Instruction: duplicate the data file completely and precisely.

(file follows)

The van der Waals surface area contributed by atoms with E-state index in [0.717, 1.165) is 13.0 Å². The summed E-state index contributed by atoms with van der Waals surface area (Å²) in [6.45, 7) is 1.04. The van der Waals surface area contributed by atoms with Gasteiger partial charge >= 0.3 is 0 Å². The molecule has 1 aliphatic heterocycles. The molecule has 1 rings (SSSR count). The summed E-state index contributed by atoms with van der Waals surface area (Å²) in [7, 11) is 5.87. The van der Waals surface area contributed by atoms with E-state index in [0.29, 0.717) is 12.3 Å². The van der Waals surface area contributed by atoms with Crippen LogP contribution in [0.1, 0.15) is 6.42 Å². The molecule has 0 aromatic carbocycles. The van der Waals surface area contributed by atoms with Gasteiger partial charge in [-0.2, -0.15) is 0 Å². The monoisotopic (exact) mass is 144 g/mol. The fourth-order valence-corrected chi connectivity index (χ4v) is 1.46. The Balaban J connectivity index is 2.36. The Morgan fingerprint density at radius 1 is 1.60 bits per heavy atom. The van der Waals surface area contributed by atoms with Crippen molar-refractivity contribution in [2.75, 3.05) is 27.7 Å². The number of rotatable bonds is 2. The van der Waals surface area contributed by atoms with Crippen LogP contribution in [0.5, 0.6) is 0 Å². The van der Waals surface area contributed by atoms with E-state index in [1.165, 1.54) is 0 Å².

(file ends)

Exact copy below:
The van der Waals surface area contributed by atoms with E-state index in [0.717, 1.165) is 13.0 Å². The summed E-state index contributed by atoms with van der Waals surface area (Å²) in [6.45, 7) is 1.04. The van der Waals surface area contributed by atoms with Gasteiger partial charge >= 0.3 is 0 Å². The molecule has 1 aliphatic heterocycles. The molecule has 1 rings (SSSR count). The summed E-state index contributed by atoms with van der Waals surface area (Å²) in [7, 11) is 5.87. The van der Waals surface area contributed by atoms with E-state index in [0.29, 0.717) is 12.3 Å². The van der Waals surface area contributed by atoms with Crippen LogP contribution in [0.1, 0.15) is 6.42 Å². The molecule has 0 aromatic carbocycles. The van der Waals surface area contributed by atoms with Gasteiger partial charge in [-0.2, -0.15) is 0 Å². The monoisotopic (exact) mass is 144 g/mol. The fourth-order valence-corrected chi connectivity index (χ4v) is 1.46. The Balaban J connectivity index is 2.36. The Morgan fingerprint density at radius 1 is 1.60 bits per heavy atom. The van der Waals surface area contributed by atoms with Crippen molar-refractivity contribution in [2.75, 3.05) is 27.7 Å². The number of rotatable bonds is 2. The van der Waals surface area contributed by atoms with Crippen LogP contribution in [0.5, 0.6) is 0 Å². The van der Waals surface area contributed by atoms with E-state index in [1.165, 1.54) is 0 Å².